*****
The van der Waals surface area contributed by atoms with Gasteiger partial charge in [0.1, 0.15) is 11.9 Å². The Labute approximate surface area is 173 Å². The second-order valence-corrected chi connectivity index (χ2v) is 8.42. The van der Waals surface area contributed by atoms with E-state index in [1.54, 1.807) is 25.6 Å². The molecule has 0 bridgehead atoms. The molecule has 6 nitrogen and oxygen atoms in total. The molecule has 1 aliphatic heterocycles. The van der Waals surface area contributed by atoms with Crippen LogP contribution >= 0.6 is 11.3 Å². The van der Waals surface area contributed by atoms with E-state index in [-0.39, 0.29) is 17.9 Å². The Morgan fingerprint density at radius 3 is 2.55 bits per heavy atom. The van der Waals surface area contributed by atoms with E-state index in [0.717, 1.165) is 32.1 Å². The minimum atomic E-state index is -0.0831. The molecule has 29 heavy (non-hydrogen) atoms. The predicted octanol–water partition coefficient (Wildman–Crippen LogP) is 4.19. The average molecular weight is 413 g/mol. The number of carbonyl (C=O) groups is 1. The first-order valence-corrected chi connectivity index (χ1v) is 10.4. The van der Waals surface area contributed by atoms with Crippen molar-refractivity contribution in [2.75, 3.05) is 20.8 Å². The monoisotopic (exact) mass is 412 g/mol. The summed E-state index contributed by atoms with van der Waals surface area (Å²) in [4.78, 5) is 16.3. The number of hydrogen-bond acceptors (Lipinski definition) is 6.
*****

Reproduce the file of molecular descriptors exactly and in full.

The van der Waals surface area contributed by atoms with Gasteiger partial charge in [0.1, 0.15) is 11.9 Å². The Labute approximate surface area is 173 Å². The second-order valence-corrected chi connectivity index (χ2v) is 8.42. The van der Waals surface area contributed by atoms with E-state index in [1.54, 1.807) is 25.6 Å². The molecule has 0 bridgehead atoms. The molecule has 6 nitrogen and oxygen atoms in total. The molecule has 1 aliphatic heterocycles. The van der Waals surface area contributed by atoms with Crippen LogP contribution >= 0.6 is 11.3 Å². The van der Waals surface area contributed by atoms with E-state index in [-0.39, 0.29) is 17.9 Å². The Morgan fingerprint density at radius 3 is 2.55 bits per heavy atom. The van der Waals surface area contributed by atoms with E-state index in [0.717, 1.165) is 32.1 Å². The minimum atomic E-state index is -0.0831. The molecule has 29 heavy (non-hydrogen) atoms. The predicted octanol–water partition coefficient (Wildman–Crippen LogP) is 4.19. The average molecular weight is 413 g/mol. The number of carbonyl (C=O) groups is 1. The first-order valence-corrected chi connectivity index (χ1v) is 10.4. The van der Waals surface area contributed by atoms with Crippen molar-refractivity contribution in [2.75, 3.05) is 20.8 Å². The monoisotopic (exact) mass is 412 g/mol. The summed E-state index contributed by atoms with van der Waals surface area (Å²) in [4.78, 5) is 16.3. The number of hydrogen-bond acceptors (Lipinski definition) is 6.